Everyone knows that the Middle Ages ended on August 22nd 1485, the day of the Battle of Bosworth Field :-). Come on, everyone knows that, right? Well, in a lot of Continental countries they don’t actually realise this ;-), because they think that the Middle Ages ended in 1494, when France invaded the Italian peninsula and kicked off the Italian Wars, which dragged on until 1559. The point of this is that English books during this period tend to focus on domestic issues, and in particular the Tudors’ issues with producing heirs. Particularly, of course, the story of Henry VIII’s decision to end his marriage to Catherine of Aragon and to marry Anne Boleyn: it’s the best known period in English history and one about which there are a million and one books and have been an awful lot of TV series.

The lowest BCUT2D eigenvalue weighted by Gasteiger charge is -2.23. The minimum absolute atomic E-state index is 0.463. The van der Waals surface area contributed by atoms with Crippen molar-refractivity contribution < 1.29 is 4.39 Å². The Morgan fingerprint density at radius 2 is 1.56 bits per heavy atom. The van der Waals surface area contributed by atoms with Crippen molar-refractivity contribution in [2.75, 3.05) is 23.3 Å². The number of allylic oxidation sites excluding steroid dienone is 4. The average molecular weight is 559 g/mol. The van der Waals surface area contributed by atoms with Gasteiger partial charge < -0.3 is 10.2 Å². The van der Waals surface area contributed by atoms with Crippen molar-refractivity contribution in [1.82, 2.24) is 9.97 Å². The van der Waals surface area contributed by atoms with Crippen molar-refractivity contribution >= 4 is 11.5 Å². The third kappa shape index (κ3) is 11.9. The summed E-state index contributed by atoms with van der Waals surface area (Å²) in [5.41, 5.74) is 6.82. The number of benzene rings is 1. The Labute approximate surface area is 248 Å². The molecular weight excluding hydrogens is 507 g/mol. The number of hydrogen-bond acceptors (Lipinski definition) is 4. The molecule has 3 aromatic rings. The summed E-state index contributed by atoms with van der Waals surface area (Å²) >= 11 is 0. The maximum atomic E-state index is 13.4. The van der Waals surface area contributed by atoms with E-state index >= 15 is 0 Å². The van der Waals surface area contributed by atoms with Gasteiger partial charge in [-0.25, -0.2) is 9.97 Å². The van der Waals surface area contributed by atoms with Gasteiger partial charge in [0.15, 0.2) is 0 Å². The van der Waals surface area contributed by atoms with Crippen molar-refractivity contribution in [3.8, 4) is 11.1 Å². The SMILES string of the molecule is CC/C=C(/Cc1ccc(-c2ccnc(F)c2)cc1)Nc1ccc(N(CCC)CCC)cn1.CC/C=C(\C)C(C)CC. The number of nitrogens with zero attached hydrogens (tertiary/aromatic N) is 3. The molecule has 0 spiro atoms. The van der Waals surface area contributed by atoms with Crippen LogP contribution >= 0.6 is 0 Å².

So this book made quite a refreshing change. The idea of the book, and its title, was to show a young English merchant trying to make his fortune by travelling to Venice and other parts of Italy to find some wonderful jewels which he could then sell on to Henry to be given to Anne as presents. In the process of so doing, however, he got caught up in the Italian Wars, and in particular in the sack of Rome by Imperial troops and their allies in 1527. It’s not the best-written book ever, but the author deserves a lot of credit for taking a different approach to the period, showing what was going on on the Continent, and not just regurgitating the tale of Henry, Catherine and Anne which, fascinating though it is, we’ve all heard ad nauseam. Not bad at all, and certainly worth a read.